Living Well Now

A weird and exhilarating Critical Mass last Friday started a fantastic and busy weekend of fun… The Committee for Full Enjoyment put out a new flyer (pdf) commenting on how little things have changed after 16 years of riding in Critical Mass. Here’s a couple of images that Adam Aufdencamp shot, one in the Marina and another as we were climbing the very steep and long Presidio hill in deep fog… places we’ve never been on Critical Mass. (Lately it’s been great how much we’ve found our way to new spots in the city, but this past Friday was frustrating because whoever was in front never stopped until an hour into the ride, having left hundreds of riders far behind, many of whom bailed.)

The big Slow Food Nation event went off better than anyone expected. I volunteered to work at the Food For Thought discussion on Saturday afternoon, featuring all the big names of the new food politics: Carlo Petrini, founder of Slow Food, Alice Waters, Michael Pollan, Eric Schlosser, Vandana Shiva, and Wendell Berry. I got to hear their speeches, and generally I was quite impressed. I jotted a few notes… Eric Schlosser (Fast Food Nation, a great book) followed Wendell Berry with a pointed call to bring food workers to the table. (The event’s slogan was “Come to the Table.”) He emphasized how poor most food workers are, and how excluded they are from the focus on taste, conviviality, gardening, etc. Following Wendell Berry was fitting, since one of Berry’s main arguments for decades has been to repopulate the countryside, re-establish an honorable and adequately rewarded life for farming, and radically decentralize food production.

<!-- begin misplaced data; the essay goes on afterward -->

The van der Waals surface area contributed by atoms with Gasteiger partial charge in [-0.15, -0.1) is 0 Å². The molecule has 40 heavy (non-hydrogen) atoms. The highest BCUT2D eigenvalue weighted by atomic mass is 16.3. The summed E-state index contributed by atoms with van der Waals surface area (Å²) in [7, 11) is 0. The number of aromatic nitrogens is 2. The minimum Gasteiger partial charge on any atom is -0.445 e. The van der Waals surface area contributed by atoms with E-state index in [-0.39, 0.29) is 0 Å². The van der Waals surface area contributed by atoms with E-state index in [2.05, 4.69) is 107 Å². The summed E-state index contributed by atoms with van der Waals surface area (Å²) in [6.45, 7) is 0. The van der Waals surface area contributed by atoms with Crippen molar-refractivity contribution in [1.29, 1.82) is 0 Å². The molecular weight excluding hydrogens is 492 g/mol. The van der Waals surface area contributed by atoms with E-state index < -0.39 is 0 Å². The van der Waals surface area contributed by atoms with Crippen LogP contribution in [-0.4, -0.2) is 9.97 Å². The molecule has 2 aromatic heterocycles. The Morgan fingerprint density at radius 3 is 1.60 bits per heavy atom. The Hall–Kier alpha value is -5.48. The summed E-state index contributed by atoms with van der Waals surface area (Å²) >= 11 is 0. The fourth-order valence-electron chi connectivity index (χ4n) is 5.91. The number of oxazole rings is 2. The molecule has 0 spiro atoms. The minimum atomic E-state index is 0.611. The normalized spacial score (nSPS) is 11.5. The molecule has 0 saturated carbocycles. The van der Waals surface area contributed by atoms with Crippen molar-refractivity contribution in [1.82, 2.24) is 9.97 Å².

Vandana Shiva pointed out that most of the world’s population is still farming as a regular occupation (especially if you consider the several hundred million women who have kitchen gardens outside their doors) and the problems we face can be addressed as much by stopping World Bank and international financial incentives for agribusiness, as by recommitting to family farms. The knowledge and traditional agricultural practices are still there, still largely intact in many places, and we here should direct our efforts to stopping international institutions that are bent on destroying those ways of life. This means halting the aggressive, subsidized export-agribusinesses that are so politically powerful in the U.S. and Europe, and stopping the fake “World Food Program” that funnels hundreds of millions to Cargill and other multinational food giants.

Carlo Petrini, who was simultaneously translated from Italian by moderator Corby Kummer (a charming guy who made funny translations that miffed Petrini in a curmudgeonly way), said a lot, but what I really liked was his story of Heaven and Hell: in both there is a huge table brimming with delectable foods; in both you are placed at the table. In Hell, you cannot reach the food; in Heaven, you are given a fork that is on a long extension, so you can reach the food, but cannot feed yourself–only the person next to you!